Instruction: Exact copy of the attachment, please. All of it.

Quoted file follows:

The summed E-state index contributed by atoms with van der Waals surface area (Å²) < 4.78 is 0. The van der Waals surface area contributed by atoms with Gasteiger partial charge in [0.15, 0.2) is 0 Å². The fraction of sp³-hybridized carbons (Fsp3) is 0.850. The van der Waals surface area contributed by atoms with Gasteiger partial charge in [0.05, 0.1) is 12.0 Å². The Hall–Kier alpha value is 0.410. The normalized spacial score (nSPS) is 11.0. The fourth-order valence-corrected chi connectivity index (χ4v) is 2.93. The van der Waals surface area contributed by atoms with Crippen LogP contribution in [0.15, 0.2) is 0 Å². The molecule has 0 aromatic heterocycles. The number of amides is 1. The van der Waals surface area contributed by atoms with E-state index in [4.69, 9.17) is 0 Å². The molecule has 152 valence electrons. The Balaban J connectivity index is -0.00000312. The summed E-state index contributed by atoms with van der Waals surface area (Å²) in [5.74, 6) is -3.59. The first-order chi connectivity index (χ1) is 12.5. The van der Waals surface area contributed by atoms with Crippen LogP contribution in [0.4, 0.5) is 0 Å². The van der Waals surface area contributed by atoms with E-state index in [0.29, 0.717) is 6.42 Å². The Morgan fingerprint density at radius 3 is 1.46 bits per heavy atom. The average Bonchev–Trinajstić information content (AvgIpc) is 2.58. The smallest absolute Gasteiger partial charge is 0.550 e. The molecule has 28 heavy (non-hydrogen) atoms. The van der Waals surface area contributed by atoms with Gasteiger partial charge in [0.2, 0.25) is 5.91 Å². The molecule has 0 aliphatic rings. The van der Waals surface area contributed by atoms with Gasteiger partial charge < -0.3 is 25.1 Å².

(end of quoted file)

The summed E-state index contributed by atoms with van der Waals surface area (Å²) < 4.78 is 0. The van der Waals surface area contributed by atoms with Gasteiger partial charge in [0.15, 0.2) is 0 Å². The fraction of sp³-hybridized carbons (Fsp3) is 0.850. The van der Waals surface area contributed by atoms with Gasteiger partial charge in [0.05, 0.1) is 12.0 Å². The Hall–Kier alpha value is 0.410. The normalized spacial score (nSPS) is 11.0. The fourth-order valence-corrected chi connectivity index (χ4v) is 2.93. The van der Waals surface area contributed by atoms with Crippen LogP contribution in [0.15, 0.2) is 0 Å². The molecule has 0 aromatic heterocycles. The number of amides is 1. The van der Waals surface area contributed by atoms with E-state index in [4.69, 9.17) is 0 Å². The molecule has 152 valence electrons. The Balaban J connectivity index is -0.00000312. The summed E-state index contributed by atoms with van der Waals surface area (Å²) in [5.74, 6) is -3.59. The first-order chi connectivity index (χ1) is 12.5. The van der Waals surface area contributed by atoms with Crippen LogP contribution in [0.4, 0.5) is 0 Å². The van der Waals surface area contributed by atoms with E-state index in [0.29, 0.717) is 6.42 Å². The Morgan fingerprint density at radius 3 is 1.46 bits per heavy atom. The average Bonchev–Trinajstić information content (AvgIpc) is 2.58. The smallest absolute Gasteiger partial charge is 0.550 e. The molecule has 28 heavy (non-hydrogen) atoms. The van der Waals surface area contributed by atoms with Gasteiger partial charge in [0.2, 0.25) is 5.91 Å². The molecule has 0 aliphatic rings. The van der Waals surface area contributed by atoms with Gasteiger partial charge < -0.3 is 25.1 Å².